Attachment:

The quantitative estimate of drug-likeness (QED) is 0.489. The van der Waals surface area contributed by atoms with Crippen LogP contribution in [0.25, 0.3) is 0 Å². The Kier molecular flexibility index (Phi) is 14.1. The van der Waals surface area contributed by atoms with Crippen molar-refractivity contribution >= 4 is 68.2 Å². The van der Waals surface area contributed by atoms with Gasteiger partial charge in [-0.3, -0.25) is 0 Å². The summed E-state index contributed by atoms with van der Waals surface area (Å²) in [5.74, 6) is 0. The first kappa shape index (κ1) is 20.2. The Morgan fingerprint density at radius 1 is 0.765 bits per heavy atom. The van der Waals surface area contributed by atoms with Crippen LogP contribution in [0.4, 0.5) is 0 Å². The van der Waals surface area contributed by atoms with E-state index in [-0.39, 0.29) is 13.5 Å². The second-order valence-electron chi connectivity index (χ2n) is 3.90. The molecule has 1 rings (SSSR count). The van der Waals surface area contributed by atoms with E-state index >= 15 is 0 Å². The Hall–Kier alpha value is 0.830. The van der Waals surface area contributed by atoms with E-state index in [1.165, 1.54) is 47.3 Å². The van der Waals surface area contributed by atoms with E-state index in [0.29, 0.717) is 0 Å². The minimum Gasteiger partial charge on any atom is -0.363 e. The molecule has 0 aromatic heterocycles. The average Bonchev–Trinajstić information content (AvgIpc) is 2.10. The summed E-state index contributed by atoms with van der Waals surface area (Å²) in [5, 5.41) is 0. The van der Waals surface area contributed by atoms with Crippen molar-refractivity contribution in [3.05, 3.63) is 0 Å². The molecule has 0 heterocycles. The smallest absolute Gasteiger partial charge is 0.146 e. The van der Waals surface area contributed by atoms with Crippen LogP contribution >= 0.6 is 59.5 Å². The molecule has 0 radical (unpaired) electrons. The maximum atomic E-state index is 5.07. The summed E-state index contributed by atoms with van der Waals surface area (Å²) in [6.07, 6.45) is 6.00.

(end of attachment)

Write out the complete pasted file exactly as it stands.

The quantitative estimate of drug-likeness (QED) is 0.489. The van der Waals surface area contributed by atoms with Crippen LogP contribution in [0.25, 0.3) is 0 Å². The Kier molecular flexibility index (Phi) is 14.1. The van der Waals surface area contributed by atoms with Crippen molar-refractivity contribution >= 4 is 68.2 Å². The van der Waals surface area contributed by atoms with Gasteiger partial charge in [-0.3, -0.25) is 0 Å². The summed E-state index contributed by atoms with van der Waals surface area (Å²) in [5.74, 6) is 0. The first kappa shape index (κ1) is 20.2. The Morgan fingerprint density at radius 1 is 0.765 bits per heavy atom. The van der Waals surface area contributed by atoms with Crippen LogP contribution in [0.4, 0.5) is 0 Å². The van der Waals surface area contributed by atoms with E-state index in [-0.39, 0.29) is 13.5 Å². The second-order valence-electron chi connectivity index (χ2n) is 3.90. The molecule has 1 rings (SSSR count). The van der Waals surface area contributed by atoms with E-state index >= 15 is 0 Å². The Hall–Kier alpha value is 0.830. The van der Waals surface area contributed by atoms with E-state index in [1.165, 1.54) is 47.3 Å². The van der Waals surface area contributed by atoms with E-state index in [0.29, 0.717) is 0 Å². The minimum Gasteiger partial charge on any atom is -0.363 e. The molecule has 0 aromatic heterocycles. The average Bonchev–Trinajstić information content (AvgIpc) is 2.10. The summed E-state index contributed by atoms with van der Waals surface area (Å²) in [5, 5.41) is 0. The van der Waals surface area contributed by atoms with Crippen molar-refractivity contribution in [3.05, 3.63) is 0 Å². The molecule has 0 heterocycles. The smallest absolute Gasteiger partial charge is 0.146 e. The van der Waals surface area contributed by atoms with Crippen LogP contribution >= 0.6 is 59.5 Å². The molecule has 0 radical (unpaired) electrons. The maximum atomic E-state index is 5.07. The summed E-state index contributed by atoms with van der Waals surface area (Å²) in [6.07, 6.45) is 6.00.